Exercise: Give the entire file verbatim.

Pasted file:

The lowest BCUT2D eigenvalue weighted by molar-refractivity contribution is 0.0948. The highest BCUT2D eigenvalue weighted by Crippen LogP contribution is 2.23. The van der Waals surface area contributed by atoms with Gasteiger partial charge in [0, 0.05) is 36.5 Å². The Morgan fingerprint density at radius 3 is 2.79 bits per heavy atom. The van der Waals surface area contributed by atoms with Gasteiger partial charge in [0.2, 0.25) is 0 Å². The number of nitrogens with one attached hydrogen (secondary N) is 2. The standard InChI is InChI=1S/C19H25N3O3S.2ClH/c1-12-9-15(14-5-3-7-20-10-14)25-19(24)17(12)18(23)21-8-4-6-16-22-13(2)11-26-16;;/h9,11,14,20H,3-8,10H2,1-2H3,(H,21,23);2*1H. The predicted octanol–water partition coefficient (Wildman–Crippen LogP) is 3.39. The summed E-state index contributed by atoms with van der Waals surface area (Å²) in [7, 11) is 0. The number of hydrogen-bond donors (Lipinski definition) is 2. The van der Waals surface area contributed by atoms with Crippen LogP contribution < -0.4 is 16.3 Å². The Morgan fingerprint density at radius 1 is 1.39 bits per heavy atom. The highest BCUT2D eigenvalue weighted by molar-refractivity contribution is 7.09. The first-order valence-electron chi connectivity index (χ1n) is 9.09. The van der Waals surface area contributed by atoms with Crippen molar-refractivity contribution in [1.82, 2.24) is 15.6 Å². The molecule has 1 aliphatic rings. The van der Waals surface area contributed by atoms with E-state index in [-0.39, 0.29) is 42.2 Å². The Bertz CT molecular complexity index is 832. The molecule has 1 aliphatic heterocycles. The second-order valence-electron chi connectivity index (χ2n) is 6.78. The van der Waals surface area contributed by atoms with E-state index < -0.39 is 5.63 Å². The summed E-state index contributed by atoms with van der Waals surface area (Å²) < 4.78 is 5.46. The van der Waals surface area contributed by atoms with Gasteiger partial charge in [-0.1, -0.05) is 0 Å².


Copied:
The lowest BCUT2D eigenvalue weighted by molar-refractivity contribution is 0.0948. The highest BCUT2D eigenvalue weighted by Crippen LogP contribution is 2.23. The van der Waals surface area contributed by atoms with Gasteiger partial charge in [0, 0.05) is 36.5 Å². The Morgan fingerprint density at radius 3 is 2.79 bits per heavy atom. The van der Waals surface area contributed by atoms with Gasteiger partial charge in [0.2, 0.25) is 0 Å². The number of nitrogens with one attached hydrogen (secondary N) is 2. The standard InChI is InChI=1S/C19H25N3O3S.2ClH/c1-12-9-15(14-5-3-7-20-10-14)25-19(24)17(12)18(23)21-8-4-6-16-22-13(2)11-26-16;;/h9,11,14,20H,3-8,10H2,1-2H3,(H,21,23);2*1H. The predicted octanol–water partition coefficient (Wildman–Crippen LogP) is 3.39. The summed E-state index contributed by atoms with van der Waals surface area (Å²) in [7, 11) is 0. The number of hydrogen-bond donors (Lipinski definition) is 2. The van der Waals surface area contributed by atoms with Crippen LogP contribution < -0.4 is 16.3 Å². The Morgan fingerprint density at radius 1 is 1.39 bits per heavy atom. The highest BCUT2D eigenvalue weighted by molar-refractivity contribution is 7.09. The first-order valence-electron chi connectivity index (χ1n) is 9.09. The van der Waals surface area contributed by atoms with Crippen molar-refractivity contribution in [1.82, 2.24) is 15.6 Å². The molecule has 1 aliphatic rings. The van der Waals surface area contributed by atoms with E-state index in [-0.39, 0.29) is 42.2 Å². The Bertz CT molecular complexity index is 832. The molecule has 1 aliphatic heterocycles. The second-order valence-electron chi connectivity index (χ2n) is 6.78. The van der Waals surface area contributed by atoms with E-state index < -0.39 is 5.63 Å². The summed E-state index contributed by atoms with van der Waals surface area (Å²) < 4.78 is 5.46. The van der Waals surface area contributed by atoms with Gasteiger partial charge in [-0.1, -0.05) is 0 Å².